Bill de Blasio’s inner circle isn’t contained by the walls of City Hall.
The New York City mayor’s unofficial cabinet includes about a half-dozen outside political strategists, many of whom he has known for decades and frequently turns to for advice when formulating his agenda or managing a crisis, sometimes double- and triple-checking opinions.
He leans on outside advisers more than other recent mayors, and those relationships have gotten scrutiny from ethics watchdogs for potentially being unregistered lobbying.
John Del Cecato, a political consultant who worked for President Obama and created the ad featuring the mayor’s son Dante that helped swing the 2013 election, accompanied de Blasio on his recent travel to the Midwest, Washington and California. Del Cecato has become the mayor’s “last call” on many issues, particularly in matters of income inequality.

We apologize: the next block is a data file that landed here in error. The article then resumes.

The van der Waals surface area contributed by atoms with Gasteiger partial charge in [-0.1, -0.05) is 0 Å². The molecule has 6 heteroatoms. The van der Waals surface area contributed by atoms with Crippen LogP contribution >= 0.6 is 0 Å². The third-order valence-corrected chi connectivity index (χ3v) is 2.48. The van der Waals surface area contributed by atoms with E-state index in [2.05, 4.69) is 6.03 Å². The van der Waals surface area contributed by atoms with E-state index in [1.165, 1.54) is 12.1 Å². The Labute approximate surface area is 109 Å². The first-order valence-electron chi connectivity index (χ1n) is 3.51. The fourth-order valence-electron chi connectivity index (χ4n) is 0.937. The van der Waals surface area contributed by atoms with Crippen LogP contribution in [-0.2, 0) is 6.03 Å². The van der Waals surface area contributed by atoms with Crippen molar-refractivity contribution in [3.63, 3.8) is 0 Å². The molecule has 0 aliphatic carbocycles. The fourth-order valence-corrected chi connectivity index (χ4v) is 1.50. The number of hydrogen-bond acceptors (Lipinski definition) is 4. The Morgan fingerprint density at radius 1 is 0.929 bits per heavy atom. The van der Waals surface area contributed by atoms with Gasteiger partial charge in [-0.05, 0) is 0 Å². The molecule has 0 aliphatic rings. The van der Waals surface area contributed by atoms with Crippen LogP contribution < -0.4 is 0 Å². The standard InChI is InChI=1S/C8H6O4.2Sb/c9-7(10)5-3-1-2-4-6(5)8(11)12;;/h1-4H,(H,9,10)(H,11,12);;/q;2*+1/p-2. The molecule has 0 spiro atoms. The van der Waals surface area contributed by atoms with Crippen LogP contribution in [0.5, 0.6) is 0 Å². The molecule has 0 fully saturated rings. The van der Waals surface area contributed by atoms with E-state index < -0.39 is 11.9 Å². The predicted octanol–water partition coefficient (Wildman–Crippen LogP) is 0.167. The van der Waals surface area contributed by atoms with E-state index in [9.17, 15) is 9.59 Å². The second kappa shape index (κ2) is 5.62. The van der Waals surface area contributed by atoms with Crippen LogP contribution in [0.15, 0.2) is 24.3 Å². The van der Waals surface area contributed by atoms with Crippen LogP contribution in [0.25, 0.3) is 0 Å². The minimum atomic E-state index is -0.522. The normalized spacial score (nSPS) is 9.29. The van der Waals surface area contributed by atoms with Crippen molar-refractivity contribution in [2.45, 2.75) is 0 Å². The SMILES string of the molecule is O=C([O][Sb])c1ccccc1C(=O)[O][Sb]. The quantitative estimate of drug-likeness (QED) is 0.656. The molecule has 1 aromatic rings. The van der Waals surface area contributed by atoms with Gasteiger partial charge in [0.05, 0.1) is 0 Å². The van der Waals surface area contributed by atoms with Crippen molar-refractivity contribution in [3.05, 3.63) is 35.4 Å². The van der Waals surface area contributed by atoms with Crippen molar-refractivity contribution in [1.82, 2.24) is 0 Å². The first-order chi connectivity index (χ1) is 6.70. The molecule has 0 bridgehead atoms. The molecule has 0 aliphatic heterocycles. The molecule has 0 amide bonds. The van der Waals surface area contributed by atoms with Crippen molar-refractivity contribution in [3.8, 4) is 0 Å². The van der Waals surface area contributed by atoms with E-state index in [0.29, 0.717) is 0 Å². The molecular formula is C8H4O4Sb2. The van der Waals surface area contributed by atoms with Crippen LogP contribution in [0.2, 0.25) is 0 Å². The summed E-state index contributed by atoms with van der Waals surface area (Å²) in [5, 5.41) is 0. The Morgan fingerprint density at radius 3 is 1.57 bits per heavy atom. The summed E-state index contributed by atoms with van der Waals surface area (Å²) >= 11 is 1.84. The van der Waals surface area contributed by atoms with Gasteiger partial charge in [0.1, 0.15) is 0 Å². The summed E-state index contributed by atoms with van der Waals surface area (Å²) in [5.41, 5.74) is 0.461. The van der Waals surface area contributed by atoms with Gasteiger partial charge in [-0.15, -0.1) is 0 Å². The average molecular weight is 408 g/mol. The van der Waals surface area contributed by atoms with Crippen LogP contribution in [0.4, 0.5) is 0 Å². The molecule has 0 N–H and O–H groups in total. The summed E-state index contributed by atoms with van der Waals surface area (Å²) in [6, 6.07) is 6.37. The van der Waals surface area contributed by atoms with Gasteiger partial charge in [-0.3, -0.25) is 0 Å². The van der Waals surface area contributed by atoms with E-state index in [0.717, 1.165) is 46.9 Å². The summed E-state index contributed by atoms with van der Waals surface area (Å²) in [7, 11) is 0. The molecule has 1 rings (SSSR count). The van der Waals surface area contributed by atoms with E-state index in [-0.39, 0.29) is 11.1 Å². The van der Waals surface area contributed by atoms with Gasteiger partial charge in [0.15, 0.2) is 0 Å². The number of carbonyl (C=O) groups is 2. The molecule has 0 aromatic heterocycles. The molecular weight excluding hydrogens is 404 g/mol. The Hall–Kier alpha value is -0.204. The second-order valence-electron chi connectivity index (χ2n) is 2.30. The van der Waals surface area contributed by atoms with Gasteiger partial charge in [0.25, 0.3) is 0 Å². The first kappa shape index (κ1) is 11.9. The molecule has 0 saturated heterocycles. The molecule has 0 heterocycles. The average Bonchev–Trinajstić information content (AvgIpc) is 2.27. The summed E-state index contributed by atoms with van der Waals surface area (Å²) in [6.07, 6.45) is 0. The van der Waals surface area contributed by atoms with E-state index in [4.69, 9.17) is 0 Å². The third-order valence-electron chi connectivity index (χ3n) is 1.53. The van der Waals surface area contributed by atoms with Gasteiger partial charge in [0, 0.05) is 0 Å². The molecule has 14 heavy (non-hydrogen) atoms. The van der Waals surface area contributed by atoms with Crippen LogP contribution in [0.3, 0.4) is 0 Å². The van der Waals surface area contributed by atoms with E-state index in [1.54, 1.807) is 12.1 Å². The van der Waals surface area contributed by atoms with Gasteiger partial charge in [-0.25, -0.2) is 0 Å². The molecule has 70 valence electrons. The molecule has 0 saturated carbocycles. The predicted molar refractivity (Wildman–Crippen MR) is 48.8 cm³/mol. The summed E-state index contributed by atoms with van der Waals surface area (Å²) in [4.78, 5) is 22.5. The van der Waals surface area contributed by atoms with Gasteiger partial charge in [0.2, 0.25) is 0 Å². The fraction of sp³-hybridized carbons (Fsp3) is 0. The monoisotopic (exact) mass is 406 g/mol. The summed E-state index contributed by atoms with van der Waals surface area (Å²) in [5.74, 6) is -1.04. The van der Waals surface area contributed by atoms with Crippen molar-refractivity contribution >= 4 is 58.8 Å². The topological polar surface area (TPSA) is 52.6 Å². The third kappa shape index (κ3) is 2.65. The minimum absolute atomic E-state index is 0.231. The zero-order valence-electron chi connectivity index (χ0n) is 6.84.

Those consultations come in many forms: late-night emails, Gracie Mansion meetings and, once the weather warms up, calls with the mayor as he paces City Hall Plaza, his old-fashioned flip phone connected to an earpiece as he seeks counsel.
Keeping such a robust outside team poses political risks. For one, it reinforces the belief that de Blasio is too slow in his decision-making. Also, the Campaign for One New York was asked this month by the state Joint Commission on Public Ethics why it has not yet registered as a lobbying group. And BerlinRosen has come under recent media scrutiny for advising the mayor as well as private clients trying to curry favor with City Hall.
A de Blasio spokesman said the mayor would continue to turn to trusted friends to complement his senior City Hall staff.
“An inclusive approach where many different points of view are heard is a central part of the mayor’s leadership style,” Phil Walzak said.